But then I dont want to support him too much, do I, since this is being recorded and who knows when they will start doing SQL queries for the big anti-government purge. Because isn't this their logic, lately? Someone tattled and revealed the president and government were doing unconstitutional things to the American public, and now they want to fix it by disappearing the tattle tale. So obviously their solution to quelling the ire of the people they are spying on will be to kill the people who are most angry about it. See, that fixes the problem because then you can illustrate that there are fewer angry people, so the situation must be getting better.
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Postby GORDON » Tue Jun 11, 2013 10:35 am

1. Warrantless wire taps.

2. Drones, killing terrorists, the civilians around them, and sometimes American citizens, always without a trial, coming soon to a federally DHS funded police station near you.

3. Everything you say electronically is being recorded, and sometimes it is being caught on camera outside.

And peeps say things aren't as bad as I think.... I think we are the frog in the pot, and the water is close to boiling.
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Postby TheCatt » Tue Jun 11, 2013 10:47 am

GORDON wrote:He informed Americans that their electronic communications are absolutely being recorded by the government.

No, he did not say this, and this has not been proven. He said information about your communications is being sent to the government (Verizon: phone numbers + length of calls). If you are specifically targeted, your communications could be requested, but only via a warrant. Only information captured by providers is sent, the government is not doing the recording. And, the detailed capturing applies to foreign nationals, not Americans.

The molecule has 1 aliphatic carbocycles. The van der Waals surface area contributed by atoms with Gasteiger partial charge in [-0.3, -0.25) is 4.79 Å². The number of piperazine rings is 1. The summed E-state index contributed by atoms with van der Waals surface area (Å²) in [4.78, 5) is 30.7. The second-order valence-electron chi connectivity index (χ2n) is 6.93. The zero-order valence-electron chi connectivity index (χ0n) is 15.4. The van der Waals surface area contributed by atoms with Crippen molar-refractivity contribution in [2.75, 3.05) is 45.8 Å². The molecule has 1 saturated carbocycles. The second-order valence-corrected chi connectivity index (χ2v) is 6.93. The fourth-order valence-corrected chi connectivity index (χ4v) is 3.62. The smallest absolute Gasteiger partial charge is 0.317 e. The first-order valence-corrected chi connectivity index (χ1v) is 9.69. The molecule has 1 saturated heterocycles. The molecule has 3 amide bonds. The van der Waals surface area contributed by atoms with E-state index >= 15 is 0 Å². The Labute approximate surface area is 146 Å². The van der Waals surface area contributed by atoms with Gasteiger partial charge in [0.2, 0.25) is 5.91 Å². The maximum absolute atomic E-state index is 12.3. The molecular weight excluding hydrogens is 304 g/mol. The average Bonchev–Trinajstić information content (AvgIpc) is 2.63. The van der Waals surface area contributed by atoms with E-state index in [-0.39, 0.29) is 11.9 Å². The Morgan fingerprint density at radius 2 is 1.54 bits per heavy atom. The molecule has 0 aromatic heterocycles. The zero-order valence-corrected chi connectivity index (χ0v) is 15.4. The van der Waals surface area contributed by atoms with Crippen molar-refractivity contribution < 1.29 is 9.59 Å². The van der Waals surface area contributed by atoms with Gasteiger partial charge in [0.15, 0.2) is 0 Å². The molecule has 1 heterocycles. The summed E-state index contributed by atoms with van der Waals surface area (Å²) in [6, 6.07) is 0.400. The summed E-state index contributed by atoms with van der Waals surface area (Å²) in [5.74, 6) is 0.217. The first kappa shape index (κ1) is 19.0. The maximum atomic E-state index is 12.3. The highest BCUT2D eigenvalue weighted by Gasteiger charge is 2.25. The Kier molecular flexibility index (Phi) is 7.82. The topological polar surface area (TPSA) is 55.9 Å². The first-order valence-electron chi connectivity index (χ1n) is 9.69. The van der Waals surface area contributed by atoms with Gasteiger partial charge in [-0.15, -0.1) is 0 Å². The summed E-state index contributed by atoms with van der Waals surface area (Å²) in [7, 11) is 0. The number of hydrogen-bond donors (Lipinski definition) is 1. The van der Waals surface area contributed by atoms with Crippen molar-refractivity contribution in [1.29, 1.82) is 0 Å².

Summary here. Whole bunch of wild accusations to begin with, truth later coming out.
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Postby TheCatt » Tue Jun 11, 2013 10:52 am

1. Overblown.
2. Not happening in the US. Tools of war.
3. Not true.
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Postby TPRJones » Tue Jun 11, 2013 11:05 am

TheCatt wrote:we have courts reviewing the requests

Considering that they've never once denied a request, it's not a review system it's a rubber stamp. Doesn't count.

But my distinction is that I don't consider the entire government to be a singular evil entity.

I concur. It's a collection of thousands of smaller evil entities, all working for their own ends which almost always end up screwing over the citizens they are sworn to "serve".

Exposing that our country is trying to protect itself from terrorists, threats known and unknown. Yay. Now Iran and China can fuck with us even more.
Bah, your average American is hundreds of times more likely to be gunned down by a cop then harmed by a terrorist.
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Postby TheCatt » Tue Jun 11, 2013 11:08 am

I'm not worried about anyone gunning me down, domestic or terrorist. I'm somewhat worried about China stealing all our technology, or people attacking our quite vulnerable infrastructure (electricity, water, etc)
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Postby GORDON » Tue Jun 11, 2013 11:26 am

TheCatt wrote:
GORDON wrote:He informed Americans that their electronic communications are absolutely being recorded by the government.

No, he did not say this, and this has not been proven. He said information about your communications is being sent to the government (Verizon: phone numbers + length of calls). If you are specifically targeted, your communications could be requested, but only via a warrant. Only information captured by providers is sent, the government is not doing the recording. And, the detailed capturing applies to foreign nationals, not Americans.

Summary here. Whole bunch of wild accusations to begin with, truth later coming out.

All I have left to say about it is that if the information he shared was no big deal, or already known, then there is no reason to punish him for it.
Fuuuuuuck YOU.